France Oil Company Maurel & Prom to Invest $400 Million in Venezuela Oil Field

The French company Maurel & Prom will invest US $ 400 million in an oil field in Venezuela, a country whose crude production is in a sharp decline, President Nicolás Maduro and industry authorities informed Monday.

“A good agreement has been reached to raise the production of an important field” in the state of Zulia (northwest), Maduro announced through government television.

The socialist leader reiterated the goal of raising by one million barrels Venezuela’s supply in 2019, to 2.5 million barrels per day. Maduro met in the presidential palace of Miraflores with Michel Hochard, CEO of Maurel & Prom, to seal the agreement.

The company will pay US $ 400 million to set up a joint venture with 60% Venezuelan and 40% French capital for PDVSA to operate oil in the southern zone of Lake Maracaibo, rich in hydrocarbon deposits, said Manuel Quevedo, Minister of Petroleum and president of the Venezuelan state.

“We have a great responsibility, but we are confident of being up to the task, We are confident of having support and achieving success in this new company,” said Hochard, according to the translation of an interpreter.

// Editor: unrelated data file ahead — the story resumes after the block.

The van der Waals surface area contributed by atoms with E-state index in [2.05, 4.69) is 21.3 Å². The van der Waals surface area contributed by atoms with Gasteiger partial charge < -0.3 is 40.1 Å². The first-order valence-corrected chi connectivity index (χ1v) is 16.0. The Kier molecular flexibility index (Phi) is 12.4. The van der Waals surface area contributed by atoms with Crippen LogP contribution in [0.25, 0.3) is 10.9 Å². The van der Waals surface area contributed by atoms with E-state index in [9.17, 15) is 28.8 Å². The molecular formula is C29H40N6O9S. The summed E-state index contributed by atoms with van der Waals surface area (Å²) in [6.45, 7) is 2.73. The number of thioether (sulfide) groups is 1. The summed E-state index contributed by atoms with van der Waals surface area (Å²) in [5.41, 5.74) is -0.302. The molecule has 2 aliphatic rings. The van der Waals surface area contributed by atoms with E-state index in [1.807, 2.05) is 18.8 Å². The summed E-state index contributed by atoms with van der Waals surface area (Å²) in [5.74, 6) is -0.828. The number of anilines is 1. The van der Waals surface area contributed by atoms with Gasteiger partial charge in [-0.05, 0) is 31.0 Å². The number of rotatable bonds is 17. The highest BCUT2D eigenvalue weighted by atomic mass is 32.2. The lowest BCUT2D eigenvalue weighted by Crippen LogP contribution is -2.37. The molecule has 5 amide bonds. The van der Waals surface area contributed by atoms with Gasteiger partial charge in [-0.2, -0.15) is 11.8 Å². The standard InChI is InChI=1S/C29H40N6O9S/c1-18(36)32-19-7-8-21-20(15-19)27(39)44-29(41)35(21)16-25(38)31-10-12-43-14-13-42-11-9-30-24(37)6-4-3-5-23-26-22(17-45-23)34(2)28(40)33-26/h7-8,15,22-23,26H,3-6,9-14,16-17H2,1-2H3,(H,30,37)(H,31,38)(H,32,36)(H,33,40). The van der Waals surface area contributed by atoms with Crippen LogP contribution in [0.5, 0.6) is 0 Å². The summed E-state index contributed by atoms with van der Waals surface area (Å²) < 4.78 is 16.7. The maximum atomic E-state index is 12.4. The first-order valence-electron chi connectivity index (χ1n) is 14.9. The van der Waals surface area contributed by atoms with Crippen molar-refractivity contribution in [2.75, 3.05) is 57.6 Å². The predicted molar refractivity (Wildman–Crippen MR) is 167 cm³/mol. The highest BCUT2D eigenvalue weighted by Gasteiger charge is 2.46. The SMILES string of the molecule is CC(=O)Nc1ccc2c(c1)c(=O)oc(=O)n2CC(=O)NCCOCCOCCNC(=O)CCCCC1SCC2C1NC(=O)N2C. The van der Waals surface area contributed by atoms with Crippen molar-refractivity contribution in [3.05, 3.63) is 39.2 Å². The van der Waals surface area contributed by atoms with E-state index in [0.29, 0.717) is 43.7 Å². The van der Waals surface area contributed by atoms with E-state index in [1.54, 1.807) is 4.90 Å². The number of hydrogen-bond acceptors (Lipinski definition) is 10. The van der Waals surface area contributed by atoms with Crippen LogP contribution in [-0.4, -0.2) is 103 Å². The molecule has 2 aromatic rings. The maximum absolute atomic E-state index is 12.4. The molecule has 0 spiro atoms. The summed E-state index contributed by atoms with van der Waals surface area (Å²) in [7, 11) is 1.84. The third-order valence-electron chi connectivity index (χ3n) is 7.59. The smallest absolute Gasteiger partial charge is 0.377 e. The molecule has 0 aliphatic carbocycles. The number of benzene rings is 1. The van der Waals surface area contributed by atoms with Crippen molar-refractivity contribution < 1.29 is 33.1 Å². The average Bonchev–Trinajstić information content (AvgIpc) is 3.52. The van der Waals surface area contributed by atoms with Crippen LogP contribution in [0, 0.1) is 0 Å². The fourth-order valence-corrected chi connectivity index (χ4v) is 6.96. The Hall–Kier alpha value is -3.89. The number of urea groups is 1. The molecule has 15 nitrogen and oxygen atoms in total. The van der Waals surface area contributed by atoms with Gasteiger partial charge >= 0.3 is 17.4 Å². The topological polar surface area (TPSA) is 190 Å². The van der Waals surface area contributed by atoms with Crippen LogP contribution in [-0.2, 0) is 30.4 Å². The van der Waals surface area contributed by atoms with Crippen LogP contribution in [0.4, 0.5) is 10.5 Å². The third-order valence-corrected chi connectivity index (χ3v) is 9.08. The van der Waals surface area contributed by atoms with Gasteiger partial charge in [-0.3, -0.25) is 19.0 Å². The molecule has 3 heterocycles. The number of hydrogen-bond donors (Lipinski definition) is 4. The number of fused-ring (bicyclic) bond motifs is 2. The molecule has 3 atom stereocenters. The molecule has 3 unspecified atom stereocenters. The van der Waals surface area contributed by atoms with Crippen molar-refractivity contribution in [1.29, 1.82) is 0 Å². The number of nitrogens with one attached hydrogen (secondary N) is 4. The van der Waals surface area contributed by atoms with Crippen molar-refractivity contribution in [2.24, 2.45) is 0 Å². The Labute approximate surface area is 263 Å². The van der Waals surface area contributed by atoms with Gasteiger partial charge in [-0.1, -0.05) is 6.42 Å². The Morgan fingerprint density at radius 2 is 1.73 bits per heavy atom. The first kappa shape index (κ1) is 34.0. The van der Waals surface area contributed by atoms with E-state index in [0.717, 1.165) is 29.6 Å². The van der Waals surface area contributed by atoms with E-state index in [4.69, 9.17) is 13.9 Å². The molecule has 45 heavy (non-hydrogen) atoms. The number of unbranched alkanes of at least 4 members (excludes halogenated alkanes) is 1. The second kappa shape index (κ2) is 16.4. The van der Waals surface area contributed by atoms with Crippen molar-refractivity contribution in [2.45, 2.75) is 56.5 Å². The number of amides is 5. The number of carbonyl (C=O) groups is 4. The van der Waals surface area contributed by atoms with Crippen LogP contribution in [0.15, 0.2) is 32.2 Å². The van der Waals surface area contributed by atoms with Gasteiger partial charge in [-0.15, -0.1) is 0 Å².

In the middle of an economic collapse, with hyperinflation and shortage of basic foods and medicines, the Venezuelan oil production has plummeted from 3.2 million to 1.13 million barrels per day in the last decade, according to the Organization of the Exporting Countries. of Oil (OPEC).

Venezuela and PDVSA face serious liquidity problems. In 2017, they were declared in default for late payments of bonds and sanctioned by the United States, which prohibited its citizens and companies from negotiating new debt of the Caribbean country and its oil company.

The Maduro government attributes the collapse of production to corruption and poor management in PDVSA, as well as to lower investments in infrastructure due to the fall in crude prices between 2014 and 2016. However, experts link the fall with the financing, by PDVSA, of a fiscal deficit that is around 20% of GDP.

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David Evans

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